Former Miss Wagga Wagga's battle to stay in Australia
And what God has taught her through it
Two weeks after Stina Constantine was named ambassador for the NSW City of Wagga Wagga (as Miss Wagga Wagga 2019), she was told to leave Australia.
Stina says she hadn’t done anything wrong. In fact, she was – and still is – a much loved and respected part of the Wagga Wagga community.
As a social worker, she works for Country Hope, providing support to children from country areas who are diagnosed with cancer or other life-threatening illnesses. On the weekends, she supports families in crisis through Relationships Australia.
Thirty-year-old Stina is also founder and director of the Christian-based Virtue Ministry. This organisation aims to help teenagers develop their character and healthy relationships through workshops, a blog and a podcast.
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She’s an active member of St Michael’s Cathedral in Wagga Wagga, and lives as a boarder in the home of another church member, an older lady who counts Stina as her 16th child (yes, she has 15 biological children!).
So loved is Stina by her community that, ironically, she was invited to host the local Australia Day Citizenship Ceremony in 2020 and 2021.
However, Stina herself is not an Australian citizen – and that is the cause of the problem she has been battling for two-and-a-half years.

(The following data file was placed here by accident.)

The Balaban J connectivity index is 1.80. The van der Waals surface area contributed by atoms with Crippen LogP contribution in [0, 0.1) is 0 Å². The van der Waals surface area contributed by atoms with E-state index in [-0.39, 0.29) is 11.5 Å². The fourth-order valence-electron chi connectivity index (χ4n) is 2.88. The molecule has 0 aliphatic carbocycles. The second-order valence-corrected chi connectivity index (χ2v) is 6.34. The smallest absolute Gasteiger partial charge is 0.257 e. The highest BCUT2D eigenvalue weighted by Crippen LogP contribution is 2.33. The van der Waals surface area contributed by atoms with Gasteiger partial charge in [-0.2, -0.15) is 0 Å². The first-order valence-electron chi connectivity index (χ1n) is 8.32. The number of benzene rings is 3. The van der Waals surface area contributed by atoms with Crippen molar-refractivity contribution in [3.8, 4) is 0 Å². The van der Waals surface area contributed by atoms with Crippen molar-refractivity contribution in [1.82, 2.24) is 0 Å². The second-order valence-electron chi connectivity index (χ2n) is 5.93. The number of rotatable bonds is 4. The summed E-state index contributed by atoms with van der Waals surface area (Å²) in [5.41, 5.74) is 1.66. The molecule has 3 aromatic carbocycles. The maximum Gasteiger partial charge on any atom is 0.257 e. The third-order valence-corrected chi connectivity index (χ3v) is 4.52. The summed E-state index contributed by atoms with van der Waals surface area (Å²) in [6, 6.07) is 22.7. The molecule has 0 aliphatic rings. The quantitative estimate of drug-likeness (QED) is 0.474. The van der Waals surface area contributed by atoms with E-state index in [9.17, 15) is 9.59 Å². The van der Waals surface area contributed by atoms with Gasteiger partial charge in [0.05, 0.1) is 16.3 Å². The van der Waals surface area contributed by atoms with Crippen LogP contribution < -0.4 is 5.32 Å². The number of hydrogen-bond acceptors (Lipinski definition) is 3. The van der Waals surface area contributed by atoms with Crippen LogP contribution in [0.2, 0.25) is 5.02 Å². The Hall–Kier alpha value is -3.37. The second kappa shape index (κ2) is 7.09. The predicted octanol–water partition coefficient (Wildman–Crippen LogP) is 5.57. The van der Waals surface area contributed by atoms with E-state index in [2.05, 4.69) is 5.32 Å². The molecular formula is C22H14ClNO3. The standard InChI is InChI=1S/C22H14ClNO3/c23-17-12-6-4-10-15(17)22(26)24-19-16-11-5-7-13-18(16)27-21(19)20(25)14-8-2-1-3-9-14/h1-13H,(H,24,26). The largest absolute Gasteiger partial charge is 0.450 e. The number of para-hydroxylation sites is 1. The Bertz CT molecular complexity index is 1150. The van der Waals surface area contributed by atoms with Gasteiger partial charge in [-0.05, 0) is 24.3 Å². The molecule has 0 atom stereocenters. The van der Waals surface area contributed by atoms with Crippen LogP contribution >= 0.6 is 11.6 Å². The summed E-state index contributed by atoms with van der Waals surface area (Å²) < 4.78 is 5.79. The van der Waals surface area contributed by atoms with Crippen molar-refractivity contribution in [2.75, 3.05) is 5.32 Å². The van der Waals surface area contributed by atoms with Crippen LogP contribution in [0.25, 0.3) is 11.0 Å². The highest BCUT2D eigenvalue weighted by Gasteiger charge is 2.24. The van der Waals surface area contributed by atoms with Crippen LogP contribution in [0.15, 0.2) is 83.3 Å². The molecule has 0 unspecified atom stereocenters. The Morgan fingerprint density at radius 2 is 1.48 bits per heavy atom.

Norway to Australia and back again
Stine was born in Norway, where her parents had moved when civil war broke out in their home country of Sri Lanka. When she was 10 years of age, Stine moved to Wagga Wagga in Australia with her parents and two sisters.
After finishing high school, Stina returned to Norway with her family. But she felt a strong desire to move back to Australia. So at age 18, Stina applied for a student visa and returned to Australia.
“I felt called back to Australia and I just couldn’t shake it,” Stina explains to Eternity. She has now lived in Australia, in total, for 20 years.
“There’s just so much of Australia that I grew up with that I took on as my own – mannerisms, the way we go about our lives and attitudes that we have to our world in Australia. Those things really formed me as a young person.